Best steps to take with your 401(k)

By Tobie StangerConsumer Reports

Recent stock market highs can make any investor feel like a genius. The returns for 2013 have been terrific; since January 1, the S&P 500 Index has grown by more than 25 percent. And if you entered the market at its low in March 2009, you've more than doubled your return.

Financial planners will tell you, though, that the key to good investing isn't jumping in or out of the market at just the right moment. While that's great, it doesn't always work. A more sure-fire approach is patient, regular investments over time—the kind for which a 401(k) plan is well suited.

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During the fall employee benefits open enrollment season is a good time to think about how to get that most out of your 401(k), whether you can invest the full, $17,500 allowed for 2014 ($23,000 for those 55 and over), or just a small portion of your paycheck. Some tips:

  • Take the free money and run. Invest the minimum needed for the full company match (often 6 percent of your gross income, for a 3 percent match). Put other savings in a Roth or a traditional IRA composed of low-cost funds. At 59½, you might also be able to use what’s known as an in-service, nonhardship withdrawal from your current employer’s 401(k). You roll over balances into an IRA with more choices; you still defer taxes while avoiding an early-­withdrawal penalty. With this tactic, you can still contribute to your 401(k) to take advantage of the match.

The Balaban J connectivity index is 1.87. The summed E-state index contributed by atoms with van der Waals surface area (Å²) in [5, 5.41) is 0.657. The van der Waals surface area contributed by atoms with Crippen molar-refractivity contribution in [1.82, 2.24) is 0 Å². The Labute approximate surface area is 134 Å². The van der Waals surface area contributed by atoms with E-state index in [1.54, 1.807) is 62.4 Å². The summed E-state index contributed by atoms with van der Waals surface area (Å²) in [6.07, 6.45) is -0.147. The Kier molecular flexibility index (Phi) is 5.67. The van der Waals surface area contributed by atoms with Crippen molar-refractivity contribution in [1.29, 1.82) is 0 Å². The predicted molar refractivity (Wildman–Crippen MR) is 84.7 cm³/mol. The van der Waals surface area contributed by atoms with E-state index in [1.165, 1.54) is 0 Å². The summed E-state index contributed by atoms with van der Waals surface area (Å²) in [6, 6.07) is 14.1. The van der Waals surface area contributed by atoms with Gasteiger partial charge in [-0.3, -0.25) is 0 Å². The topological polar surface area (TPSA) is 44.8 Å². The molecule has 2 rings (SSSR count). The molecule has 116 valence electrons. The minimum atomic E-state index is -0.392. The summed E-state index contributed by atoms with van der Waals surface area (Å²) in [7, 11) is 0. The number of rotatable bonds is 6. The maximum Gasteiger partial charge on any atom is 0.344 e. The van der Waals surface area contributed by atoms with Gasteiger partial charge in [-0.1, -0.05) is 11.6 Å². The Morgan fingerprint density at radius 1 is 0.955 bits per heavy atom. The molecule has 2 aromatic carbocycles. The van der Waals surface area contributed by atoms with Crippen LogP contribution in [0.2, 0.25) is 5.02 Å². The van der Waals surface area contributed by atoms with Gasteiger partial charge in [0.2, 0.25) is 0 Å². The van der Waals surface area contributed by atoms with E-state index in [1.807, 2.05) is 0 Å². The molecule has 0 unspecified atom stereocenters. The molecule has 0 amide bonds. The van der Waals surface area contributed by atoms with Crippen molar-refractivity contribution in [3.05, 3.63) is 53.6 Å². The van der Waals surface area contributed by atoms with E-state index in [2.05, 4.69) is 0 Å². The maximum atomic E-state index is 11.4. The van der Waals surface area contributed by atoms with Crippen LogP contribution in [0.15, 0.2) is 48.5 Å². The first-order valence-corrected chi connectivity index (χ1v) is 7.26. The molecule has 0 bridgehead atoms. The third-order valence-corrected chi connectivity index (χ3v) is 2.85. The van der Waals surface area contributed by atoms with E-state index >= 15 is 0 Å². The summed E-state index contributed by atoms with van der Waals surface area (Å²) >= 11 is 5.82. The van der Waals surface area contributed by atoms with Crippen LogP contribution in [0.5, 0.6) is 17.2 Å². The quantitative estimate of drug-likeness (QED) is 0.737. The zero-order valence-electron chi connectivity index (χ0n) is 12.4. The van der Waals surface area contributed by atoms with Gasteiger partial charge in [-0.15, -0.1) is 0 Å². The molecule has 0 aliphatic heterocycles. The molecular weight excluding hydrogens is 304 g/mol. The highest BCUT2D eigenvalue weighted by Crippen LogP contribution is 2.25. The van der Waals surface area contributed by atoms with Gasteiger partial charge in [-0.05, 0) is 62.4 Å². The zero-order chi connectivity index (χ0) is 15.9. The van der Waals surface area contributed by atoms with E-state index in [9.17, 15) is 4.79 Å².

• Consider fees. As we've written, fees can erode your returns insidiously. Choose funds with low expense ratios—investing code for fees. If you don't know what your fund charges in fees, ask your employee benefits representative for the plan's annual disclosure of its expenses; the law requires 401(k) plans to publish these at least once a year and provide them to participants.
  • Diversify but simplify. Consider a target-­date fund composed of low-cost index funds or a simple lineup of four funds—a large-cap equity, a small-cap equity, a bond, and an international—offering the lowest expenses compared with comparable portfolios. Target-date funds, sometimes called life-cycle funds, are actually collections, or “funds of funds.” They give diversification and will rebalance, or reallocate, your holdings automatically. Those that invest in low-cost index funds are a good default investment for many people. If the expenses of available target-date funds in your 401(k) are higher than a diversified basket of other options, though, go with the latter.
  • Avoid too much company stock. If your plan match is in company stock, rebalance regularly to shift those shares to 5 to 10 percent of the total; it’s unwise to depend on the same company for your investment gains and your livelihood.
  • Up your ante. Most people younger than 40 should have a combined contribution—what’s taken from their pay plus what the employer provides—of at least 10 percent of their income. If you’re older than 40 and behind on your savings goal, put away at least 15 percent.
  • Even workers without the benefit of time can fatten their bottom line by slightly enriching their investment. A 57-year-old doubling a $3,000 contribution to $6,000 could raise his savings from almost $47,000 to $94,000 in 10 years, given an 8 percent annual growth rate. That’s not enough to sustain anyone for more than a few years, but it’s a start.

—Tobie Stanger

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